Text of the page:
There is a financial imperative too. Even as demand for Asian ingredients grows, small farmers find it difficult to compete against larger operations in the U.S. and Mexico. So Laotian growers are constantly looking for an edge with niche products -- things the bigger farms haven’t yet discovered.

While most of this produce will go through normal distribution channels, much of it will be sold at farmers markets up and down the state. Fresno farmers travel as far as San Diego and San Francisco -- as much as six hours each way -- to sell their crops. According to the agricultural inspector’s office, of the roughly 300 certified farmers market growers in Fresno County, half are Asian.

It’s a matter of simple economics, says Kevin Lee. At wholesale, a 30-pound case of eggplant might sell for $6. At the farmers market, you might get $1 a pound. “This is another thing we have to teach,” says Lee. “In Laos, people farm only to feed their families. Here, we have to teach them to sell.”

Alot of the produce will be sold at Fresno’s Hmong groceries as well. Unlike most markets, which get their fruits and vegetables from wholesalers, here there is a lot of direct selling between farmers and stores.

Outside a Hmong market one cool, early morning, an older woman in a faded cotton housedress unloads bundles of the day’s fragile pea, pumpkin and cassava shoots from the back of her station wagon. Inside, shoppers wait patiently for the delivery.

These groceries are treasure troves for fans of Asian food. Low counters are piled high with half a dozen types of eggplants pale green, dark green and purple long beans taro roots, stems and leaves bags of different mixes of fresh herbs mountain potatoes bitter melons fresh galangal and turmeric roots. Sichuan peppercorns, nearly vanished for the last several years after a ban on their importation (to prevent the spread of fruit canker), are sold here, sealed in household plastic bags. Not only are dried ones available, but fresh as well, packed with their leaves, which the Hmong rub on aching joints to relieve arthritis, Yang says.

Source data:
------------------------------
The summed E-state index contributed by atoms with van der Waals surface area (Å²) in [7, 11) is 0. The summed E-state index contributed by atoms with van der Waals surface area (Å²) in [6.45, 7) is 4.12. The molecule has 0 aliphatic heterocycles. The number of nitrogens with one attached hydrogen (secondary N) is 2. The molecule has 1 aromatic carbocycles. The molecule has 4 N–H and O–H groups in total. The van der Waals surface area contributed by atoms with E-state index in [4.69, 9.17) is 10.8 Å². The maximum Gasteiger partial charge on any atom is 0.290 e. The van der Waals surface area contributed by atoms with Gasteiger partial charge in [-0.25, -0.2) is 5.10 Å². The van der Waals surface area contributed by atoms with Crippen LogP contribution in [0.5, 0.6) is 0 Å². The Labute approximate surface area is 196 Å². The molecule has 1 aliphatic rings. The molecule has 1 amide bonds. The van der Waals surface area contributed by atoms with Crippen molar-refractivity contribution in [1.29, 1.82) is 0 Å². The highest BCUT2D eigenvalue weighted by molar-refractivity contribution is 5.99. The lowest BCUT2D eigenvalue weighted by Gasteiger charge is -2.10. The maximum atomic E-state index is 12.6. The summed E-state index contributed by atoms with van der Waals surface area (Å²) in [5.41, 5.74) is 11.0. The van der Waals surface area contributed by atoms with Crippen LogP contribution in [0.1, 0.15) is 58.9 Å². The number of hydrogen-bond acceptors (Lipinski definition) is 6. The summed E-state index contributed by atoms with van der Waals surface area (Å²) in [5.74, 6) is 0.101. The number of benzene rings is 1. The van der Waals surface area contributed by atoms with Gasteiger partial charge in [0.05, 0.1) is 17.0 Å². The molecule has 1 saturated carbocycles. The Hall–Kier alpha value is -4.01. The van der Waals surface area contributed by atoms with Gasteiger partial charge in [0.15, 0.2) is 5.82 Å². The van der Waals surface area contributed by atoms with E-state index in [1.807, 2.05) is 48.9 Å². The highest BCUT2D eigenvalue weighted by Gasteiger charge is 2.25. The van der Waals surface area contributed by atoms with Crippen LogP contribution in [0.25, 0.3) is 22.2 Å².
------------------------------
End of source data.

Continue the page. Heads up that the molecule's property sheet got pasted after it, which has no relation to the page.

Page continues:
While you certainly won’t find these at your local supermarket or chain restaurant today, who knows what tomorrow might bring. Baby bok choy and daikon radish, which seem to be everywhere today, were considered exotic only five years ago. Maybe soon it will be Chinese broccoli and long beans. Can fuzzy melon be far behind?

This quiet introduction of new ingredients is guerrilla marketing at its best, says Tristan Millar, director of marketing and business development for Frieda’s, the Los Alamitos-based national produce wholesaler. The company that introduced America to the kiwi fruit and the doughnut peach also has a long list of more than 30 Asian vegetables that includes arrowroot and yu choy sum, a kind of flowering mustardy green.

"[The farmers] start with their local markets and what sells well they grow more of and sell at farmers markets. When chefs try them at farmers markets, then they come to us,” says Millar.

That’s tomorrow’s dream. For now, bouncing around Fresno in his dusty 1983 Toyota, the air conditioner straining against the 106-degree heat, Yang is focused on the present and helping other Laotians attain the kind of lifestyle he enjoys.

After more than 20 years in this country, he says he has finally stopped having nightmares about the jungle and his family’s exodus. “I am working now on being happy for the things I have -- for my family, my community and my job.”

Yang turns down a dirt road and stops beside a verdant plot, not more than an acre and a half. At the far end you can see the fat stalks of sugar cane. Before that you can see the elephant ear leaves of taro and what looks like tall grass.